Farrer’s latest work seems to be characterised by ambiguity – “Faces” in Fear The Alien and now this one. It’s a good style, and makes a difference from straightforward short stories, but because of the length, I sometimes wonder if being less ambiguous might be a better thing. It’s a good read, nonetheless.
“Regicide”, by Aaron Dembski-Bowden
After the glowing introduction from Abnett (in which Bowden’s work is described as “pant-damaging pieces of writing awesomeness”), what follows is a truly superb story, and possibly the best in the collection.
Set twenty-five years before the Gaunt’s Ghosts timeline, Bowden takes us back to the beginning of the crusade, to first contact with the Blood Pact. The perspective is that of the Warmaster’s Argentum, his personal bodyguards. Also, it’s Warmaster Slaydo, not Macaroth as it is in Gaunt’s novels. Slaydo is brilliantly rendered, and it’s not hard at all to believe that such a general would instil such loyalty in his men.
His prose drag you on through the story, and you go willingly. Bowden’s description of events and characters is enough to paint a vivid picture without distracting from the tale being told. He also has a bit of a dark sense of humour, which is entirely welcome.
Utterly brilliant and satisfying, if this story doesn’t make you buy the author’s other work… well, I just wouldn’t believe you have good taste.
“The Iron Star”, by Dan Abnett
This is the first Gaunt’s Ghosts novella in the anthology, and it’s quite a different type of story than you might expect. Like a drug-fuelled dream sequence (if filmed, it might be in the style of The Sopranos or Max Payne), this is set in the aftermath of Only In Death, which preceded Blood Pact.
It’s a strange read, but it became clear relatively early on what was going on, and it’s well constructed and written. An original story, from an unusual perspective, it adds something very different to other Gaunt’s Ghosts stories.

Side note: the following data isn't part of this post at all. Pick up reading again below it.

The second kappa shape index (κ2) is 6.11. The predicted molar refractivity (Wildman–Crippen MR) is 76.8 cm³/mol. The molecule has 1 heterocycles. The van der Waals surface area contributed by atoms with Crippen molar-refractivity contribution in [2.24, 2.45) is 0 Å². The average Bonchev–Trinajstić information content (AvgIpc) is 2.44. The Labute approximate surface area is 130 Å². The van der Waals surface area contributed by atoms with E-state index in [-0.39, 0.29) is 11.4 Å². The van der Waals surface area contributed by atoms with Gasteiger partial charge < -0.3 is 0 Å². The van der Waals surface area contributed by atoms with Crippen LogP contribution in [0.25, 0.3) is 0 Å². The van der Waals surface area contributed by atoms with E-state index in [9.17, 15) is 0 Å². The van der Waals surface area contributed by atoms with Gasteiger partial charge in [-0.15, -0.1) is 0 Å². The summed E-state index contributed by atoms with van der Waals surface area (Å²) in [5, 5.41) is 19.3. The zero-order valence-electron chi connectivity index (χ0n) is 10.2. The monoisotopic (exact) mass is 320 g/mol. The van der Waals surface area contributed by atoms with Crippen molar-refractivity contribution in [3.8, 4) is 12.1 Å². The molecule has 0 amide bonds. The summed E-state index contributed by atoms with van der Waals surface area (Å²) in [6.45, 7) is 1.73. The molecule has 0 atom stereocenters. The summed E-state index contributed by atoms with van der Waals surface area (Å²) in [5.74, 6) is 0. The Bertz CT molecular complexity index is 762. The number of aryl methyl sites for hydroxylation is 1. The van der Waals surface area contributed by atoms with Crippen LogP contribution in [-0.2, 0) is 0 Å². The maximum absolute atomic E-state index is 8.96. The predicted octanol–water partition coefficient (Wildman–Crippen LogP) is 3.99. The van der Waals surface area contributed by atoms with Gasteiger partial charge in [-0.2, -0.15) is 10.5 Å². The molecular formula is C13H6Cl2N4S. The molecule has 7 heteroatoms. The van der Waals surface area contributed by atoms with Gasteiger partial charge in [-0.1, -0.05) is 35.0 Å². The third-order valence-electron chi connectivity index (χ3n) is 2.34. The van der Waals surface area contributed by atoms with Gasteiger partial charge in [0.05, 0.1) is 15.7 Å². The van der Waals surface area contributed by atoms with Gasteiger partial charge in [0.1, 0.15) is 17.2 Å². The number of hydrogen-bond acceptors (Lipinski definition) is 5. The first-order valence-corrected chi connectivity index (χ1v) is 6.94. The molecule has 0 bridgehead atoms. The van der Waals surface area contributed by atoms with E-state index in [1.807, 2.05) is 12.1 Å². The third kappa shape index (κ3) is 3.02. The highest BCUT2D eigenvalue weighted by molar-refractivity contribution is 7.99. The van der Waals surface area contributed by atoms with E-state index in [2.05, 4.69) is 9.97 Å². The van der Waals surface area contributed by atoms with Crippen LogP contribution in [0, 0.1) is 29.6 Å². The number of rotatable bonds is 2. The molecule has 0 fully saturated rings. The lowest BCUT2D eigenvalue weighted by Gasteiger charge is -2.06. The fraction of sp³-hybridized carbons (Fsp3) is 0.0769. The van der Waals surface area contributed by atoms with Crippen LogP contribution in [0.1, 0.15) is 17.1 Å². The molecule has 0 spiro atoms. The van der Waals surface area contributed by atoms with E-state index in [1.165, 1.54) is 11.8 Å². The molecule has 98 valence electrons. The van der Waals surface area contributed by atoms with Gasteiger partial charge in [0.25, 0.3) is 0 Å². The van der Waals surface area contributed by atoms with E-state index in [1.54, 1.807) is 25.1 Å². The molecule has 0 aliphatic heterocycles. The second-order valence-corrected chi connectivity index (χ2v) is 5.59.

“Cell”, by Nik Vincent
Resistance fighters are staging an insurgency on an Archenemy-occupied world, Reredos. Vincent gives us a glimpse into the brutal, short lives of guerrilla resistance fighters and their struggles against the occupying enemy (presented as truly repellent animals), and clandestine forces within. The insurgents are not only trying to keep their life and creed alive, but do anything to hinder the operations of the occupying forces.
It’s a great story, and the author has a gift for portraying the hostile and tense atmosphere. (Don’t want to give anything else away, so I won’t go into any more detail.)
The story has a lot in common with Traitor General, which covers a lot of the same insurgency-themes and an ill-equipped force’s struggles against an occupying force.
“Blueblood”, by Nick Kyme
This story takes the Imperial Guard Volpone 50th “Bluebloods” and brings them front and centre. A long-standing, bitter rivalry has existed between the Bluebloods and Ghosts since their first appearance in Ghostmaker.